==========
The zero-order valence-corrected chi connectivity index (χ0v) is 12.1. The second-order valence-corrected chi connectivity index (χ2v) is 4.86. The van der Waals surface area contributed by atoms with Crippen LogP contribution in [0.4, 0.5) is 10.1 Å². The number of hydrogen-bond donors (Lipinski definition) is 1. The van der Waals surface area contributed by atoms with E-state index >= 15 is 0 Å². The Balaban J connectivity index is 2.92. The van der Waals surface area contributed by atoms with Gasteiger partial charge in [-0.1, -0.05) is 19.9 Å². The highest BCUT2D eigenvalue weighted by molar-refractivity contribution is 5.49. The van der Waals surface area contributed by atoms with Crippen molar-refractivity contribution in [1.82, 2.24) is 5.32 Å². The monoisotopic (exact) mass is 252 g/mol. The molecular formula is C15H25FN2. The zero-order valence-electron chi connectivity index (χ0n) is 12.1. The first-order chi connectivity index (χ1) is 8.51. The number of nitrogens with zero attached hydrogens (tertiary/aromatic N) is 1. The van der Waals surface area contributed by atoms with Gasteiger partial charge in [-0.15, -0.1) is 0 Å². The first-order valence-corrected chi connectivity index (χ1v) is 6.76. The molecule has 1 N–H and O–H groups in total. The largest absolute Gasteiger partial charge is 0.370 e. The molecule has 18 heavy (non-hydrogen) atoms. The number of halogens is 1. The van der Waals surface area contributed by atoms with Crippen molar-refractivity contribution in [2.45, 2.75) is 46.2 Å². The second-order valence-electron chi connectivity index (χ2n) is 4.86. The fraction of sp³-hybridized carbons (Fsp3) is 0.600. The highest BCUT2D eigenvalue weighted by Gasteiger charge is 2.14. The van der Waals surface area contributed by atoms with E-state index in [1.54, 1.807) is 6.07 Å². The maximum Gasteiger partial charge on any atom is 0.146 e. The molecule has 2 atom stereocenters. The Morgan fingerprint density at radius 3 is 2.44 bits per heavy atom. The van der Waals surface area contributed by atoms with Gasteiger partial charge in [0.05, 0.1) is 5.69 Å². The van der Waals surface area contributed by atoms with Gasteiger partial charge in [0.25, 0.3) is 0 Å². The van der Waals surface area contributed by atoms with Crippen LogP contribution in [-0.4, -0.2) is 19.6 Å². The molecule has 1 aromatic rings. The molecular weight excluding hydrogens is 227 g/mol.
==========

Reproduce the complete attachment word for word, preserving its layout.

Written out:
The zero-order valence-corrected chi connectivity index (χ0v) is 12.1. The second-order valence-corrected chi connectivity index (χ2v) is 4.86. The van der Waals surface area contributed by atoms with Crippen LogP contribution in [0.4, 0.5) is 10.1 Å². The number of hydrogen-bond donors (Lipinski definition) is 1. The van der Waals surface area contributed by atoms with E-state index >= 15 is 0 Å². The Balaban J connectivity index is 2.92. The van der Waals surface area contributed by atoms with Gasteiger partial charge in [-0.1, -0.05) is 19.9 Å². The highest BCUT2D eigenvalue weighted by molar-refractivity contribution is 5.49. The van der Waals surface area contributed by atoms with Crippen molar-refractivity contribution in [1.82, 2.24) is 5.32 Å². The monoisotopic (exact) mass is 252 g/mol. The molecular formula is C15H25FN2. The zero-order valence-electron chi connectivity index (χ0n) is 12.1. The first-order chi connectivity index (χ1) is 8.51. The number of nitrogens with zero attached hydrogens (tertiary/aromatic N) is 1. The van der Waals surface area contributed by atoms with Gasteiger partial charge in [-0.15, -0.1) is 0 Å². The first-order valence-corrected chi connectivity index (χ1v) is 6.76. The molecule has 1 N–H and O–H groups in total. The largest absolute Gasteiger partial charge is 0.370 e. The molecule has 18 heavy (non-hydrogen) atoms. The number of halogens is 1. The van der Waals surface area contributed by atoms with Crippen molar-refractivity contribution in [2.45, 2.75) is 46.2 Å². The second-order valence-electron chi connectivity index (χ2n) is 4.86. The fraction of sp³-hybridized carbons (Fsp3) is 0.600. The highest BCUT2D eigenvalue weighted by Gasteiger charge is 2.14. The van der Waals surface area contributed by atoms with E-state index in [1.54, 1.807) is 6.07 Å². The maximum Gasteiger partial charge on any atom is 0.146 e. The molecule has 2 atom stereocenters. The Morgan fingerprint density at radius 3 is 2.44 bits per heavy atom. The van der Waals surface area contributed by atoms with Gasteiger partial charge in [0.05, 0.1) is 5.69 Å². The van der Waals surface area contributed by atoms with Gasteiger partial charge in [0.25, 0.3) is 0 Å². The van der Waals surface area contributed by atoms with Crippen LogP contribution in [-0.4, -0.2) is 19.6 Å². The molecule has 1 aromatic rings. The molecular weight excluding hydrogens is 227 g/mol.